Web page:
"Tax Cut": less of a massive tax increase than those richer than you
    "Card Check": forced unionization of businesses to empower union thugs
    "Economic Stimulus": wasteful government spending in an attempt to destroy our capitalist system through forced monitery inflation
    "Climate Change": Man made destructive changes in climate made official by AlGore (PHD, Bovine Scatology)
    "God": mythological being worshipped by extreme right wing kooks. God is in same mythological class as gnomes and unicorns.
    These are just some of the Obaminations that are creeping into our language out of the white house. Those of us with common sense left must stand up and put a stop to this misuse of our language. Obama’s teleprompter will call a rattlesnake a caterpillar just so someone can get bit. If we don’t start fighting back on this front soon it will be to far gone.

  5. NIck, by the way, I reposted your comment to me from Left Coast Rebel's Blog on the blog I co-host with KOOK. I thought it worthy of debate from our readers there and will repost it here too. I am not going behind your back, or trying to be duplicitous in any way shape or form. I thought you made an honest good point, in a friendly way and it was worthy of debate.

    From KOOK's Blog:
    Really Good Debate...
    While on Left Coast Rebel's blog yesterday, discussing Obamahealthcaredestruction, I commented about my refusal to use terms "socialism" or "progressive" as I feel our language has been neutered by the so-called academia and media to push the perceived "center" to the left and make such things sound like "society" and "progress" I was engaged into a very good debate with an opposing point by Nick. I reposted my "Neutering the Language post" (see Meanings of Words section) on Nicks blog to make my point as to why I do so. Here is Nick's point:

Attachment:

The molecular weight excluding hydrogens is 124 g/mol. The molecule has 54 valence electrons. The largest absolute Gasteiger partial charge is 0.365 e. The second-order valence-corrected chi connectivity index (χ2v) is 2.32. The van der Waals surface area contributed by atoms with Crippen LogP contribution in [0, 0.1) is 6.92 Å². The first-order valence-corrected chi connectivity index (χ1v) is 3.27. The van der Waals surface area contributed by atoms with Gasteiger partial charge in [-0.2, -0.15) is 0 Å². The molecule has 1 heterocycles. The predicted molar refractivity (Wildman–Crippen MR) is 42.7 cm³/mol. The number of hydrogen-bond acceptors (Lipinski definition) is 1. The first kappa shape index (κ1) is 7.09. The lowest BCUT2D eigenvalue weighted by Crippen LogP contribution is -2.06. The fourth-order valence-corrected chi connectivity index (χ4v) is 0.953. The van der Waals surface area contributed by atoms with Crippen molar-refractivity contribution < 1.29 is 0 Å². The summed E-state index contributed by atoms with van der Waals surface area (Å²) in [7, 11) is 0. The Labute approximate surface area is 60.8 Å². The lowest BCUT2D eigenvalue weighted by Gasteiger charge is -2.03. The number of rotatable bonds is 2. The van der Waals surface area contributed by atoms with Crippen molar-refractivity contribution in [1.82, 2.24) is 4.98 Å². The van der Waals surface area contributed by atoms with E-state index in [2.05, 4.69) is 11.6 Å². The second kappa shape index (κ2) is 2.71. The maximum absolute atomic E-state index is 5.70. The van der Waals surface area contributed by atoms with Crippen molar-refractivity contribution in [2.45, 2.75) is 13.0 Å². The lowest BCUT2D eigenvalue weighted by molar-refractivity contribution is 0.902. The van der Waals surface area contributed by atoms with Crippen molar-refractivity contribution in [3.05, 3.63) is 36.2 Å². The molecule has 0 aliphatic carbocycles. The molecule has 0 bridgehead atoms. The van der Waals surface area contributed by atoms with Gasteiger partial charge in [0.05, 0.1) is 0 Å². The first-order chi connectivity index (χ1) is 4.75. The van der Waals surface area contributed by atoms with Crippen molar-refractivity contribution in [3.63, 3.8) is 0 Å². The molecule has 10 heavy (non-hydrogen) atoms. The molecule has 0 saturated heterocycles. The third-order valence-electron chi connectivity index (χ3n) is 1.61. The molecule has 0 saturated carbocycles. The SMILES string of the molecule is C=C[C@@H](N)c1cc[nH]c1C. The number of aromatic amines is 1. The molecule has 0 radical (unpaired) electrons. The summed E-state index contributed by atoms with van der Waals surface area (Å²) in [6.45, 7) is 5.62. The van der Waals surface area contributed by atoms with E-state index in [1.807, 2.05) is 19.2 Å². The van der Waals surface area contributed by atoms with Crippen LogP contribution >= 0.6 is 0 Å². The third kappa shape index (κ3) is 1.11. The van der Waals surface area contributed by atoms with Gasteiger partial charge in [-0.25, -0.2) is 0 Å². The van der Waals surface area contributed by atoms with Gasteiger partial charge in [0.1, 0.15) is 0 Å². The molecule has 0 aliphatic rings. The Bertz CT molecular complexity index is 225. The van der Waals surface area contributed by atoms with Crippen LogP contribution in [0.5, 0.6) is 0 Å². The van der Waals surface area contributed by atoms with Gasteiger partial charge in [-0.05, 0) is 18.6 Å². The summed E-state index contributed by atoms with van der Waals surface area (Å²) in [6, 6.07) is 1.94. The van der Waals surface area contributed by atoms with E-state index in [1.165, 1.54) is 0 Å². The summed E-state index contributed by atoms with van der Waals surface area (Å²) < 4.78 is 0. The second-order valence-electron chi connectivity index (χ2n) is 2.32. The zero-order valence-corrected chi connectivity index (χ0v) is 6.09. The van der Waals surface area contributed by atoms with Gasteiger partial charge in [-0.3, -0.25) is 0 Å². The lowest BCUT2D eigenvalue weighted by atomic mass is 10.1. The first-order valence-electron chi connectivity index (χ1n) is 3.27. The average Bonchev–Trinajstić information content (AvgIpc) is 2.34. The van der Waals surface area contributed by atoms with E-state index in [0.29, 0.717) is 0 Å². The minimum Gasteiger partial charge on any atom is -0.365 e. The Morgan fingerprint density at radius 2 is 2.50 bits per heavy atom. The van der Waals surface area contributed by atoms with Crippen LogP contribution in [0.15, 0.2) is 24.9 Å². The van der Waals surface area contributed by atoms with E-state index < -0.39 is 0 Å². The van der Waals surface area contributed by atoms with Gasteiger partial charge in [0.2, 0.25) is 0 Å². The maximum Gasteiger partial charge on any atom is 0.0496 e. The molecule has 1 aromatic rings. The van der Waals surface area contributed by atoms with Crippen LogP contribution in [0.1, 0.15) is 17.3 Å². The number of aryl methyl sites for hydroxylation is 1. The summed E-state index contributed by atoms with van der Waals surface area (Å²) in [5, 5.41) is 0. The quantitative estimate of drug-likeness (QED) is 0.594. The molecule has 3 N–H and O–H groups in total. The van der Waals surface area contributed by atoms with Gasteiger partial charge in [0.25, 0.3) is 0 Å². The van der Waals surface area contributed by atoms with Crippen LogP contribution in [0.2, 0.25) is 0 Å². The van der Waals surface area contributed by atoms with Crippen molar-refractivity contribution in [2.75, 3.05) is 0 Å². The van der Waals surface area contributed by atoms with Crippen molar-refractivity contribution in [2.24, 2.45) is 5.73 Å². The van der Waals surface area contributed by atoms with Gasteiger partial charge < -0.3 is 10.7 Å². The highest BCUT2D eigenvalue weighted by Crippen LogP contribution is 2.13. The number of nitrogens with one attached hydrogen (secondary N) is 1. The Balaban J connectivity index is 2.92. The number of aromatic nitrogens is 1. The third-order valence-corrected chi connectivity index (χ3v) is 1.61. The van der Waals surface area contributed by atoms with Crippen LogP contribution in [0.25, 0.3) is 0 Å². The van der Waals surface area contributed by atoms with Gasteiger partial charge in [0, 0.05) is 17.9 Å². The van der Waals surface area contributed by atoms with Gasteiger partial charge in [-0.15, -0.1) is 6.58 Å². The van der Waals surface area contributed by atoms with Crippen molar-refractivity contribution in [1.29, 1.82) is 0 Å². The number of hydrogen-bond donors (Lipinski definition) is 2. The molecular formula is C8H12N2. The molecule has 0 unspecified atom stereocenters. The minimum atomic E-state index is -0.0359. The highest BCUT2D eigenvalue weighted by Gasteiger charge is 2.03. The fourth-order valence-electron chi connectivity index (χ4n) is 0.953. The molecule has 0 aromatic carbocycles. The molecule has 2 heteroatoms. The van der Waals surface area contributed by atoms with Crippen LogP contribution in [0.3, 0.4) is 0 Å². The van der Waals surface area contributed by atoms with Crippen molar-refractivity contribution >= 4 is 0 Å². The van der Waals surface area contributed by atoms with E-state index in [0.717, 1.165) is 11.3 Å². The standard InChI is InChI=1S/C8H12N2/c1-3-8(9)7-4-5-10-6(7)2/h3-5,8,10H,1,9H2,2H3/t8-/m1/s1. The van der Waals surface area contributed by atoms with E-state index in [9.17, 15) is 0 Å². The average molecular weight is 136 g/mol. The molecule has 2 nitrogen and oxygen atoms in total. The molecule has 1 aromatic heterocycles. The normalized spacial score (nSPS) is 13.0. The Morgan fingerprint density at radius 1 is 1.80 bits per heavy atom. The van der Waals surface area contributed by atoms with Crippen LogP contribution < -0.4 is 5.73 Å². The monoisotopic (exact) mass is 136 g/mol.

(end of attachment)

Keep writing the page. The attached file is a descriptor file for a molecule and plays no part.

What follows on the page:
"To Andrew:

    I use the term 'socialism' (when I do) because it's the correct context for what I'm trying to say. The difference between socialism and communism is that communism is socialism, with the addition of a particular government and religeous structure. Socialism is only (generally speaking) the process/structure of the government running what could/should otherwise be private enterprises, interfering in private contracts, manipulating markets, and exerting control over private enterprise.

    I agree that it's unfortunate that our uninformed youth confuse the two, and/or do not appeciate the malignancies of socialism simply based on the terminology. However, I'm not going to debase my logical analysis to try to appease people who are two dumb or ill-informed to reply with anything other than the semantic equivalent of "nuh-uh" anyway; personal choice."